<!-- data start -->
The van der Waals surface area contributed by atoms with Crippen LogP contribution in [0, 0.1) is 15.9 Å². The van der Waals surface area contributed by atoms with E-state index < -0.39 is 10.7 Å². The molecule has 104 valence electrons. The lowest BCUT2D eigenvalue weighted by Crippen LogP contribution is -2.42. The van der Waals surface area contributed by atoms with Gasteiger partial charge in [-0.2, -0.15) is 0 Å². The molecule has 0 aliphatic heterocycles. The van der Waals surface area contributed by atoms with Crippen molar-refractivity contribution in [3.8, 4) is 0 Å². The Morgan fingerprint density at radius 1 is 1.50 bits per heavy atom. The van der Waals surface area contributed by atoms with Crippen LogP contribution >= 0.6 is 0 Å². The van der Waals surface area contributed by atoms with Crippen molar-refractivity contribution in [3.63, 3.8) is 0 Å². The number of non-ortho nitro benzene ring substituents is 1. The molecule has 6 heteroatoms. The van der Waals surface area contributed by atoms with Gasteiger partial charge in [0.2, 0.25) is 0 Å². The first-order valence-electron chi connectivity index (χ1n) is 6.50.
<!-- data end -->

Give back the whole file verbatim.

The van der Waals surface area contributed by atoms with Crippen LogP contribution in [0, 0.1) is 15.9 Å². The van der Waals surface area contributed by atoms with E-state index < -0.39 is 10.7 Å². The molecule has 104 valence electrons. The lowest BCUT2D eigenvalue weighted by Crippen LogP contribution is -2.42. The van der Waals surface area contributed by atoms with Gasteiger partial charge in [-0.2, -0.15) is 0 Å². The molecule has 0 aliphatic heterocycles. The van der Waals surface area contributed by atoms with Crippen molar-refractivity contribution in [3.8, 4) is 0 Å². The Morgan fingerprint density at radius 1 is 1.50 bits per heavy atom. The van der Waals surface area contributed by atoms with Crippen LogP contribution >= 0.6 is 0 Å². The van der Waals surface area contributed by atoms with Crippen molar-refractivity contribution in [3.63, 3.8) is 0 Å². The number of non-ortho nitro benzene ring substituents is 1. The molecule has 6 heteroatoms. The van der Waals surface area contributed by atoms with Gasteiger partial charge in [0.2, 0.25) is 0 Å². The first-order valence-electron chi connectivity index (χ1n) is 6.50.